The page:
While naysayers will say that cats can’t be trained, in fact cats train us every day. Anyone have a cat that comes and paws you in the morning until you get up and feed him? Yup, that smart cat figured out how to train you! To tip the balance in your favor try calling “come” before you put your cats bowl down, in no time he’ll know what it means.
With positive training methods cats can be taught many useful behaviors such as come, sit, to enter a carrier, accept nail trims and even fun tricks such as sit up or shake a paw. The key is to catch the cat doing something you like, mark that with a special sound and follow with a food reward. Many trainers will use a clicker, a small box shaped noise maker as the sound is unique. Rewards can be small fishy treats, tiny pieces of cheese or meat. Some cats also respond well to using a toy as a reward. Whatever reward you choose, it has to be special and very highly rewarding for your cat, so make sure you only use it during training to increase power and value.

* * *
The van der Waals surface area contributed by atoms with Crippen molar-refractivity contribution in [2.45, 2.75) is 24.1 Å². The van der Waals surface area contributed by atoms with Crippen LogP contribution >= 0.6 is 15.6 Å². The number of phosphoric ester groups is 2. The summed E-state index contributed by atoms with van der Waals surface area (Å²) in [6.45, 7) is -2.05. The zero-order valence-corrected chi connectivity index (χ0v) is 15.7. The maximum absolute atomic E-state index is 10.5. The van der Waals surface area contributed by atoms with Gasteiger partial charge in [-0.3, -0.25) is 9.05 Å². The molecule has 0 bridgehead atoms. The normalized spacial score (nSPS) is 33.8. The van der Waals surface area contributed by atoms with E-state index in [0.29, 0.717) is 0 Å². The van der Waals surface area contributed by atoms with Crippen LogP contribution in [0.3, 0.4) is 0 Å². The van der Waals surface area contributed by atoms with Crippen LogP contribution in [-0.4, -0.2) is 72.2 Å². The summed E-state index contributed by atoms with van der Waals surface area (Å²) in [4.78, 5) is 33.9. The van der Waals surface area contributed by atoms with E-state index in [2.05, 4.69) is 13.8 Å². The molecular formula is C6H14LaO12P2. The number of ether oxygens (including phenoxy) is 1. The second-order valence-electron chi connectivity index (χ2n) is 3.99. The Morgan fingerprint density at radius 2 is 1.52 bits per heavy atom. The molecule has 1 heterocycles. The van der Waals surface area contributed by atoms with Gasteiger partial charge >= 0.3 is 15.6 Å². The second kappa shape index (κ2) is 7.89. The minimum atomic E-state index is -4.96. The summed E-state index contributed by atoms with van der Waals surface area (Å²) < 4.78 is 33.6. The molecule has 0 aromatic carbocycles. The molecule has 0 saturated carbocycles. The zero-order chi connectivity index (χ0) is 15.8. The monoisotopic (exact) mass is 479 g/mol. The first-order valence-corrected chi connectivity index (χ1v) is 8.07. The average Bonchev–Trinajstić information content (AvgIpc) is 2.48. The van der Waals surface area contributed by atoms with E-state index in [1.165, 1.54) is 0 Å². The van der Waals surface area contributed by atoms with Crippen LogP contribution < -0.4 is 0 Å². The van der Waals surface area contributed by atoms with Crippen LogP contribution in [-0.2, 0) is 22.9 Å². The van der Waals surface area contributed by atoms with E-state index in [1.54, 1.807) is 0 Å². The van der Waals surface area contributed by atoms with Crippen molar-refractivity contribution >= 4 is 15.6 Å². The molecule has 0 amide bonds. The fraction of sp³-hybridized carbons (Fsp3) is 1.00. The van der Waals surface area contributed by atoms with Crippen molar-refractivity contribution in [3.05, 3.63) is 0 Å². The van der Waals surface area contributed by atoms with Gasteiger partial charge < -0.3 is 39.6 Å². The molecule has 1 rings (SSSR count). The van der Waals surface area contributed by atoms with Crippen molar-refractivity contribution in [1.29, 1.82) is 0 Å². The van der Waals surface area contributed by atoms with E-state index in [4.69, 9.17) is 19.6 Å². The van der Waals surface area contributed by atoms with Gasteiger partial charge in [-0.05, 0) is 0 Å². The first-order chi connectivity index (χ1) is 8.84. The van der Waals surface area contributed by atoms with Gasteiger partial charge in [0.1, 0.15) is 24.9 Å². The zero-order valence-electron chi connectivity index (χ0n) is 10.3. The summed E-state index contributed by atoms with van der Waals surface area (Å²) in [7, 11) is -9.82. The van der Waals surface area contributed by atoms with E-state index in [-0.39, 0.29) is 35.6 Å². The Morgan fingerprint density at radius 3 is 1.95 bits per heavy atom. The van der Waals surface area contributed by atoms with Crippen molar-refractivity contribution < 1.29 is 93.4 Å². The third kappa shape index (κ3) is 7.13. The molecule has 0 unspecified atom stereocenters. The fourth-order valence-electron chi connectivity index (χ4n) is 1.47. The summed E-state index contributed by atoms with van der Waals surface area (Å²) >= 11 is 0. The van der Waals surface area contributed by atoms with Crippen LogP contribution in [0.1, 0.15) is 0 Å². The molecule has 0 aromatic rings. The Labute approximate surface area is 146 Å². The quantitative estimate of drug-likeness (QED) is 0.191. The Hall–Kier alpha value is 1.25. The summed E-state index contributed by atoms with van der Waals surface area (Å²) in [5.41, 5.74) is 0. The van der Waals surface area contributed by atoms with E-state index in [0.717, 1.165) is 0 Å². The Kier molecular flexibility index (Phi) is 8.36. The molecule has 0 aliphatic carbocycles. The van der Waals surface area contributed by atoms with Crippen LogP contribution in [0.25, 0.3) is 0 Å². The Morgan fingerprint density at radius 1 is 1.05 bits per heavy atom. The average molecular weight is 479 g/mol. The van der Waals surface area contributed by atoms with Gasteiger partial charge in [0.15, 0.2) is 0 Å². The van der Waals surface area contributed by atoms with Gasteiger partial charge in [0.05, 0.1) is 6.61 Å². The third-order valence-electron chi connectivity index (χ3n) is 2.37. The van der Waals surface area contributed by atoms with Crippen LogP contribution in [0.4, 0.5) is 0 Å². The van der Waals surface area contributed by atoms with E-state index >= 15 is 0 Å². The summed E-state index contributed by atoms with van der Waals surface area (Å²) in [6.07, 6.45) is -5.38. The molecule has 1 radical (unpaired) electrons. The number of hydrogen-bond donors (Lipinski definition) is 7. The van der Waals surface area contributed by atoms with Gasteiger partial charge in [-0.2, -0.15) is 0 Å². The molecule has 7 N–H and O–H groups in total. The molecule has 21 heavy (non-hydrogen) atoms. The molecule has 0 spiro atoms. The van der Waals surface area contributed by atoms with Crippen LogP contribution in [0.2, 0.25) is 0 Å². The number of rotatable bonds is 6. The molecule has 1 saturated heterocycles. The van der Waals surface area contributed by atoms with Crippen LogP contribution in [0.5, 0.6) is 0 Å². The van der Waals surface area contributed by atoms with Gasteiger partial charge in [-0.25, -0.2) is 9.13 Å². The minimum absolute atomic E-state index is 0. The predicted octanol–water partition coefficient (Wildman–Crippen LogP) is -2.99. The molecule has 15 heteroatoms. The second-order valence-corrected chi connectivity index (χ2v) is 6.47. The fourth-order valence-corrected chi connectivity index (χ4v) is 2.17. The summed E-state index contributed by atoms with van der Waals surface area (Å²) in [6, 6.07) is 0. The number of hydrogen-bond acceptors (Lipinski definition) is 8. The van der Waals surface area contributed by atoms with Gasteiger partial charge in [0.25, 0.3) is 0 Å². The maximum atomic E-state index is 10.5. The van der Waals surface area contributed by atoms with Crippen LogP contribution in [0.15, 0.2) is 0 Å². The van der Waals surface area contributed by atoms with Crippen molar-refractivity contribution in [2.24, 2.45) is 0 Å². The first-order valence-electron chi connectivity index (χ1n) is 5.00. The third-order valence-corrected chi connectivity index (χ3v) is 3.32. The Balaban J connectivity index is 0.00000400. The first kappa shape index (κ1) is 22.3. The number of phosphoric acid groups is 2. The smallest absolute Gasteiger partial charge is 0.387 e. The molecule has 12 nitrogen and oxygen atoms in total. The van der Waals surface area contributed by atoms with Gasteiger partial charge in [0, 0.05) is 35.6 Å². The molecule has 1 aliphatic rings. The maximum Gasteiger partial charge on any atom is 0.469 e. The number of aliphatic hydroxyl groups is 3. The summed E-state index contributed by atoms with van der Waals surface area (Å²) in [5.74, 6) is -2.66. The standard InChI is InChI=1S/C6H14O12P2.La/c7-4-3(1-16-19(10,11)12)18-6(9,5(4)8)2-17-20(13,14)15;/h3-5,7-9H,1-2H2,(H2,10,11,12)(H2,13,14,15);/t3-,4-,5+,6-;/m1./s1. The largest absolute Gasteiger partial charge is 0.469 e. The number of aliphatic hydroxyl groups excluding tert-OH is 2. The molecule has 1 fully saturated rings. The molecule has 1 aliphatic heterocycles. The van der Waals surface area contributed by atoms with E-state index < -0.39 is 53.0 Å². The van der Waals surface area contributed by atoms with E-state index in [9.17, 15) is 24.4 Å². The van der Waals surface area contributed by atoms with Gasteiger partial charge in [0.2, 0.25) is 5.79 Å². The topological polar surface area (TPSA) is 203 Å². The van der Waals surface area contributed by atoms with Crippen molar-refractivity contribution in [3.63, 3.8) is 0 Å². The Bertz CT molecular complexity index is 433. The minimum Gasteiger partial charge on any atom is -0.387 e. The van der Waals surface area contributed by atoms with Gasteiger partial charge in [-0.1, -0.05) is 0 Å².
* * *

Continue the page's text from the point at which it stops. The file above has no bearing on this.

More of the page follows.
In order for the clicker to mean anything for your cat you must first charge it up by pairing the sound with a treat. To do this you simply take a handful and click and reward repeatedly. When your cat looks at the hand with rewards instead of the clicker you will know he is getting the idea.
But how do you get your cat to offer behaviors you like? The three main ways are through luring, capturing or shaping. Luring means having your cat follow a food treat, for example if you wanted him to sit you would put a treat on his nose, draw it up and back over his head until he sits. Capturing is easier, simply watch your cat and click and reward any behavior you like. Shaping is the process of successively rewarding steps to a final behavior. For example if you wanted to train your cat to voluntarily go into him crate you would first reward him for looking at the crate, then for stepping towards it, then for taking steps into the crate.
Training your cat not only teaches him useful behaviors, it will also engage his brain which will help him become calmer and well-adjusted feline citizen.
For more information on clicker training for cats read Getting Started Clicker Training for Cats by Karen Pryor
by Miranda Wimbush
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